Tuesday, October 31, 2017

Harry Potter and the Sorcerer's Stone

Written by: JK Rowling

First line: Mr. and Mrs. Dursley, of number four, Privet Drive, were proud to say that they were perfectly normal, thank you very much.

Why you should read this book: Harry Potter is a worldwide phenomenon, a captivating story about the battle between good and evil as it plays out in a British boarding school for the magically inclined. Harry Potter, the boy who lived, is surprised to learn that he is much more than an unwanted orphan who lives under the stairs in his aunt and uncle's house, but actually a famous child from a well-known wizarding family, who is about to embark on his magical education. A year of friendship and discovery is disrupted by the presence of evil forces, which Harry and his friends are determined to expose.

Why you shouldn't read this book: You don't want to know about what every English-speaking person under the age of thirty knows about.

Dare to Disappoint: Growing up in Turkey

Written by: Özge Samanci

First line: The primary school was across the street from our apartment.

Why you should read this book: I really loved this memoir of growing up in the '80s and '90s in Turkey, where military leadership and economic inequality dictated many aspects of the author's life. Both she and her sister studied seven days a week in the hopes of attending the best schools and getting the best jobs, but Özge, though determined and hardworking, never seems to succeed in reaching her goals or pleasing her parents. Beautiful multimedia illustrations bring the characters, the setting, and the time frame to life.

Why you shouldn't read this book: You have your children's life course planned out, and you're sure they'll never let you down.


Written by: Liz Prince

First line: No, Mommy!

Why you should read this book: This graphic memoir details the development from childhood to young adulthood as the author tries to navigate the social expectations of her female body while finding herself more and more convinced that she has no interest in anything girly. Liz learns to embrace her identity, and grows confident in the knowledge that she is a heterosexual girl who will never be comfortable wearing dresses or acting ladylike. Very potent and believable, Liz's journey spoke to in many ways, and will likely be a comforting read to those who understand what she's gone through, and informative to those who need to know.

Why you shouldn't read this book: You have ever forced a crying five-year-old to wear a dress against her will.

Orwell's Luck

Written by: Richard Jennings

First line: All my life, I have been a person who wakes up with the birds.

Why you should read this book: When a middle school girl finds an injured rabbit in her driveway one morning, her entire life becomes consumed with healing the bunny, and possibly decoding what she believes to be secret messages sent by the rabbit through various means, primarily the newspaper horoscope. It's a strangely magical story, more or less plausible despite the mystic content, and primarily about the narrator's journey from an internal life to one that has room for outsiders. Funny, smart, engaging, and uplifting, this is a lovely book that should appeal to a wide range of readers.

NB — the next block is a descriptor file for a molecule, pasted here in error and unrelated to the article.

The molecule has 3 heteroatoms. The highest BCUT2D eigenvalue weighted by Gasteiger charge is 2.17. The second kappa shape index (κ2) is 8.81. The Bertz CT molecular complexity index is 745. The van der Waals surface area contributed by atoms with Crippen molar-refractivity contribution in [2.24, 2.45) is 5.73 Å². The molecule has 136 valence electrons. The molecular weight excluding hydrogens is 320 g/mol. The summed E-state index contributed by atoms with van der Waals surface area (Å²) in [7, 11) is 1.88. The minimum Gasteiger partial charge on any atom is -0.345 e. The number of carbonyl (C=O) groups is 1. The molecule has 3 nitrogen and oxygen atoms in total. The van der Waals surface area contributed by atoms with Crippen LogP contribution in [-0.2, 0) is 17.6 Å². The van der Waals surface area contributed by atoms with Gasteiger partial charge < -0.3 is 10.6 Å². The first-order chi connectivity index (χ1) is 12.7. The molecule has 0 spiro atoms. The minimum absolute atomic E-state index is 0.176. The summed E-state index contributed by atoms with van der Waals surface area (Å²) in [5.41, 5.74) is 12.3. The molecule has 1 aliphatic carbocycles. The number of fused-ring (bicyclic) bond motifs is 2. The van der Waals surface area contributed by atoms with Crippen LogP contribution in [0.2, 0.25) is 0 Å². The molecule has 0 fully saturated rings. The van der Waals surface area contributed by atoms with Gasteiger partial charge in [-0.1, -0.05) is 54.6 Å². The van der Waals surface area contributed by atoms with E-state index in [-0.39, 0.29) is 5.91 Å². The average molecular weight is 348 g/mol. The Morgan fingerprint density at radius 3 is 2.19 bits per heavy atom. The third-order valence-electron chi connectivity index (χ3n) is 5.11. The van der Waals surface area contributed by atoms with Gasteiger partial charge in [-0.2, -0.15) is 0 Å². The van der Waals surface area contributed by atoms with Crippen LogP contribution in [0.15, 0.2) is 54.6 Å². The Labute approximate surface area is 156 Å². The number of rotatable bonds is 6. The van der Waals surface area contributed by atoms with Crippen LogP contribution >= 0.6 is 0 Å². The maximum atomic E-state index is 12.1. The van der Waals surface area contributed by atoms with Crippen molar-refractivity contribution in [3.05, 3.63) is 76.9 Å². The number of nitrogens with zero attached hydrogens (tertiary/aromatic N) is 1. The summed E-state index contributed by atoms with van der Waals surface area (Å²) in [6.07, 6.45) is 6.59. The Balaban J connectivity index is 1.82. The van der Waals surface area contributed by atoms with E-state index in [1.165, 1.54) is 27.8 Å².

Why you shouldn't read the book: You don't want your kids bringing injuring wildlife into your unfinished home improvement projects.

Samir and Yonatan

Written by: Daniella Carmi

First line: Since morning I've been waiting for a curfew.

Why you should read this book: A Palestinian boy whose mother works at an Israeli hospital finds himself thrust into an alien world when his mother uses her influence to get Samir treated there. Samir knows Jews only in the context of the conflict that took his brother's life, and he is terrified to find himself living among them, without his family for comfort. Living in the children's ward, Samir slowly opens up to the humanity of the people around him, and through the imagination of a boy named Yonatan, becomes confident and happy.

Why you shouldn't read this book: You'll never get over your brother's death.

Carter Family: Don't Forget This Song

Written by: Frank M. Young and David Lasky

First line: Alvin Pleasant Carter! You git away from that fiddle! That's th' devil's instr'ment!

Why you should read this book: With straightforward illustrations and simple dialect, this graphic novel tells the life of Pleasant Carter, patriarch of the musical Carter family. As a young man, music meant more to him than anything else, and collecting the old songs was more important to him than any job he ever had. Eventually, with the help of his family, he is able to make a living with his music (the book comes with a CD of the family's music, but someone seems to have stolen it from the library copy I checked out).

Why you shouldn't read this book: Johnny Cash only appears on the last page.